Mothers are culturally seen as caring and self-sacrificing because they (supposedly) prioritize their children. Therefore, all their actions towards their children, damaging and abusive or otherwise, are viewed as having their child’s safety and success in mind. Emotional abuse from mothers is often framed as the mother trying to do what is best for her child, and therefore excusable because it “came from a good place.” Fathers, on the other hand, are traditionally considered to be distant from their children, and it makes accusations of abuse more believable for people than a mother being cruel to the precious baby who she must love to have gone through the trials of pregnancy.
Sometimes people might be more similar to Mother Gothel and are motivated by a desire for control rather than societal pressure, and use the preconceived notions of a mother’s pure intentions to excuse their behaviour. This is an example of weaponizing femininity.
Another example of weaponizing femininity can be found in our experiences of public school, or just watching Mean Girls. Girls that fit the expectations of womanhood, who are pretty and feminine, have a lot of social power over less conventional girls. Think of every glow-up scene in a romantic comedy, the nerdy girl (who was already hot) becomes more noticeable and powerful after she starts to conform more to societal standards of femininity. She has her long hair down, some makeup on and clothes that reveal her curves but in a classy way.
Girls who seem to embody the typical image of femininity are automatically associated with other facets of femininity such as the idea that women are too weak or sweet to actually hurt anyone. Therefore their bullying is not taken seriously because it is framed as girls just being catty. Meanwhile, girls who do not fit the typical image of femininity are not taken seriously because they are not trying hard enough to perform their role of womanhood.
The character Janis in Mean Girls is a pretty good example of this idea. She very clearly does not engage with femininity in the traditional way. There is nothing about Janis that caters to the male gaze, and she is very assertive and independent. Her appearance is often the subject of ridicule from the other students in the school, yet she refuses to have a romcom glow-up of her own. While the point of the film is that putting down others won’t make people any better, it is somewhat telling that Janis was ultimately considered the main antagonist of the film even though Regina was objectively the worst person in the movie.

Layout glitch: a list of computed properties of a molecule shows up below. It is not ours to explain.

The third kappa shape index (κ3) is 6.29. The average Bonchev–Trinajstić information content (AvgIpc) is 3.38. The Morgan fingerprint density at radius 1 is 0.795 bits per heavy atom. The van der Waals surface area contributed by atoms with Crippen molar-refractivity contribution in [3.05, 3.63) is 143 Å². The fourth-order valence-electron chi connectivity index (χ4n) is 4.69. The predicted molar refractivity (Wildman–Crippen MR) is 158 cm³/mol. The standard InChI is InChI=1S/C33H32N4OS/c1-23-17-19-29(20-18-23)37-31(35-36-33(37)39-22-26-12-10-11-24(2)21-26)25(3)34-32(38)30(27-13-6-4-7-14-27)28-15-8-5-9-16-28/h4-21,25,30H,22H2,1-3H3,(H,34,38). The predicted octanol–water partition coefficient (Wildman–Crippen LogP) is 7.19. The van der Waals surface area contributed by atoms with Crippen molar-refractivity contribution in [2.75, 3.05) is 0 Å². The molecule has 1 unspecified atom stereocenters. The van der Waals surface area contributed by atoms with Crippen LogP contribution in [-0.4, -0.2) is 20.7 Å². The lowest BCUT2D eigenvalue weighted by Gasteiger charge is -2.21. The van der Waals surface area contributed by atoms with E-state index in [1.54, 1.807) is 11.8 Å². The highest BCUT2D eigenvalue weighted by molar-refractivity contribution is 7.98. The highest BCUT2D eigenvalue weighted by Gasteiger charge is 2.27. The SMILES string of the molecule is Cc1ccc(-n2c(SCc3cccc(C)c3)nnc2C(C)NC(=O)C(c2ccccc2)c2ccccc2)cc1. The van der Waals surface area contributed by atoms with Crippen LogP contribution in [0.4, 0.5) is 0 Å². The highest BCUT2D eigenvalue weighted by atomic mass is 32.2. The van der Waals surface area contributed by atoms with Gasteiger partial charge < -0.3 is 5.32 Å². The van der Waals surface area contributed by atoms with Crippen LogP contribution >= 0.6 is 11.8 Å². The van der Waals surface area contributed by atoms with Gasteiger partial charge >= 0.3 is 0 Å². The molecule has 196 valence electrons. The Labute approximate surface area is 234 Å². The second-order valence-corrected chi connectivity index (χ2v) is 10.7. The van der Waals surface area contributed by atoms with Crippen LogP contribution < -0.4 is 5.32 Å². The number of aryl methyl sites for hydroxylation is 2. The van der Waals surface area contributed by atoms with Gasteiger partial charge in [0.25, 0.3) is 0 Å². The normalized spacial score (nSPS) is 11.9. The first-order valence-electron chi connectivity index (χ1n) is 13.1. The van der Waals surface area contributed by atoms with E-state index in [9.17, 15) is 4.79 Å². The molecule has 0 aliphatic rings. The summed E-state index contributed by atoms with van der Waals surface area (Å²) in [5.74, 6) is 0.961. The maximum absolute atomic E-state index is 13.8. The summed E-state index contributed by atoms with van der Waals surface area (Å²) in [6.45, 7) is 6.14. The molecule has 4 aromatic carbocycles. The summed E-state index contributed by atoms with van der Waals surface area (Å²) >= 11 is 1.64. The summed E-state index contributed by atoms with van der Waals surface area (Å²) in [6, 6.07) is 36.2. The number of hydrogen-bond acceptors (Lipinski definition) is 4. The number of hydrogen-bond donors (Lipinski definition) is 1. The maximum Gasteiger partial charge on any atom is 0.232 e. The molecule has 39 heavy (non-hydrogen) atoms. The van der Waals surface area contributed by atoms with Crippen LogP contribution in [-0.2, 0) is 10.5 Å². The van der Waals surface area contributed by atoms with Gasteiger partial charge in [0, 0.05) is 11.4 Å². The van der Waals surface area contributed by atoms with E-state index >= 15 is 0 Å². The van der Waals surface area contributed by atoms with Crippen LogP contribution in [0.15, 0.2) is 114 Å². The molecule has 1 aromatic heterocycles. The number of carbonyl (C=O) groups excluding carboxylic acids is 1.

Patriarchy and Gender Conformity
To be clear, I am not saying that femininity is bad. Just like masculinity, femininity is a neutral concept. The point of this article is not to imply that feminine attributes or women are inherently bad or that they have equal power to men in our society. My goal is to point out the ways different roles created in a patriarchal society create opportunities for abuse and excuses for said abuse.
Patriarchy rewards gender conformity. The best way that I can explain this, is to use the example of the trans community. Being a pinnacle of masculinity or femininity is considered to be essential for trans people’s gender identities to be considered legitimate. Any gender non-conforming people are considered abnormal or even fake for not performing their gender according to patriarchal standards. Gender conformity gives social power to cis people, and to trans people looking to be accepted.
Gender conformity can be weaponized. If someone is seen to be attempting to fulfill their social role, their actions are seen in a much more forgiving light. This puts those who are not conforming to their assigned role in danger because they are targets for ridicule and puts those who are conforming into a place of power that they can use to their advantage.
There is no identity or label that someone can have that will automatically preclude them from being a bad person. It can be tempting to assume that women are a safe space, especially when there are a lot of very obvious examples of violence from men. However, it is important not to make any generalizations about what a person is like based on their sex or gender. Just as there are plenty of men who perform their masculinity in healthy ways, there are women who perform their femininity in toxic ways. If we hope to make the world a truly equal place, it is important to hold ourselves and others accountable for bad behaviour rather than writing it off because of their sex and/or gender.